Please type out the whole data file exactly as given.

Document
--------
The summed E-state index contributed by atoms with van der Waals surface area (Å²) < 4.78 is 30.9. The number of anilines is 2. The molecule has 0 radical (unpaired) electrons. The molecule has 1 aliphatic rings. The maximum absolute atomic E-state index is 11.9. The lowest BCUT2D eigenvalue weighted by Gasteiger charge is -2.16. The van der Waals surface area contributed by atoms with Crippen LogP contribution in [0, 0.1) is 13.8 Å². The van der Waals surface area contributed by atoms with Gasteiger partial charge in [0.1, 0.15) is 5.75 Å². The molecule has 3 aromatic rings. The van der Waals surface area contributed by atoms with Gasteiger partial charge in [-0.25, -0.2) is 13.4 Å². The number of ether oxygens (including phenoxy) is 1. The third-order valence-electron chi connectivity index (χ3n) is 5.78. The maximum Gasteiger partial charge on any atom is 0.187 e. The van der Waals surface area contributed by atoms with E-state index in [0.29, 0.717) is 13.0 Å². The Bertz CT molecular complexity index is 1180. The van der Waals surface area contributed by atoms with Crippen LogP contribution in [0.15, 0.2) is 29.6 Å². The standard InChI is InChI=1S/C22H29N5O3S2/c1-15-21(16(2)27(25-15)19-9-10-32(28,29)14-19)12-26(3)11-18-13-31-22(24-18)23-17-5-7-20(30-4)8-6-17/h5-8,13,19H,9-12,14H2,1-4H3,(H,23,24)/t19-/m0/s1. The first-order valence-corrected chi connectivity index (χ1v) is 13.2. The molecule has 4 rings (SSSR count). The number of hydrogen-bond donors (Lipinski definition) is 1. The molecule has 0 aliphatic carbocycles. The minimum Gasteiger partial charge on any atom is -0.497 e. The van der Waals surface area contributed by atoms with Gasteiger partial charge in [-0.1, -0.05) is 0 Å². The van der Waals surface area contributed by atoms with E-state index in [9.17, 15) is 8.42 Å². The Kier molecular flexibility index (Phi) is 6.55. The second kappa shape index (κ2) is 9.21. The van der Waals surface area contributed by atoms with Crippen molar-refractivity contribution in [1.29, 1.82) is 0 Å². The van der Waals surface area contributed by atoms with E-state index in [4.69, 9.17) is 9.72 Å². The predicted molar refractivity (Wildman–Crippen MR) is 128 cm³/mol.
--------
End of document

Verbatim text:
The summed E-state index contributed by atoms with van der Waals surface area (Å²) < 4.78 is 30.9. The number of anilines is 2. The molecule has 0 radical (unpaired) electrons. The molecule has 1 aliphatic rings. The maximum absolute atomic E-state index is 11.9. The lowest BCUT2D eigenvalue weighted by Gasteiger charge is -2.16. The van der Waals surface area contributed by atoms with Crippen LogP contribution in [0, 0.1) is 13.8 Å². The van der Waals surface area contributed by atoms with Gasteiger partial charge in [0.1, 0.15) is 5.75 Å². The molecule has 3 aromatic rings. The van der Waals surface area contributed by atoms with Gasteiger partial charge in [-0.25, -0.2) is 13.4 Å². The number of ether oxygens (including phenoxy) is 1. The third-order valence-electron chi connectivity index (χ3n) is 5.78. The maximum Gasteiger partial charge on any atom is 0.187 e. The van der Waals surface area contributed by atoms with E-state index in [0.29, 0.717) is 13.0 Å². The Bertz CT molecular complexity index is 1180. The van der Waals surface area contributed by atoms with Crippen LogP contribution in [0.15, 0.2) is 29.6 Å². The standard InChI is InChI=1S/C22H29N5O3S2/c1-15-21(16(2)27(25-15)19-9-10-32(28,29)14-19)12-26(3)11-18-13-31-22(24-18)23-17-5-7-20(30-4)8-6-17/h5-8,13,19H,9-12,14H2,1-4H3,(H,23,24)/t19-/m0/s1. The first-order valence-corrected chi connectivity index (χ1v) is 13.2. The molecule has 4 rings (SSSR count). The number of hydrogen-bond donors (Lipinski definition) is 1. The molecule has 0 aliphatic carbocycles. The minimum Gasteiger partial charge on any atom is -0.497 e. The van der Waals surface area contributed by atoms with Gasteiger partial charge in [-0.1, -0.05) is 0 Å². The van der Waals surface area contributed by atoms with E-state index in [9.17, 15) is 8.42 Å². The Kier molecular flexibility index (Phi) is 6.55. The second kappa shape index (κ2) is 9.21. The van der Waals surface area contributed by atoms with Crippen molar-refractivity contribution in [1.29, 1.82) is 0 Å². The van der Waals surface area contributed by atoms with E-state index in [4.69, 9.17) is 9.72 Å². The predicted molar refractivity (Wildman–Crippen MR) is 128 cm³/mol.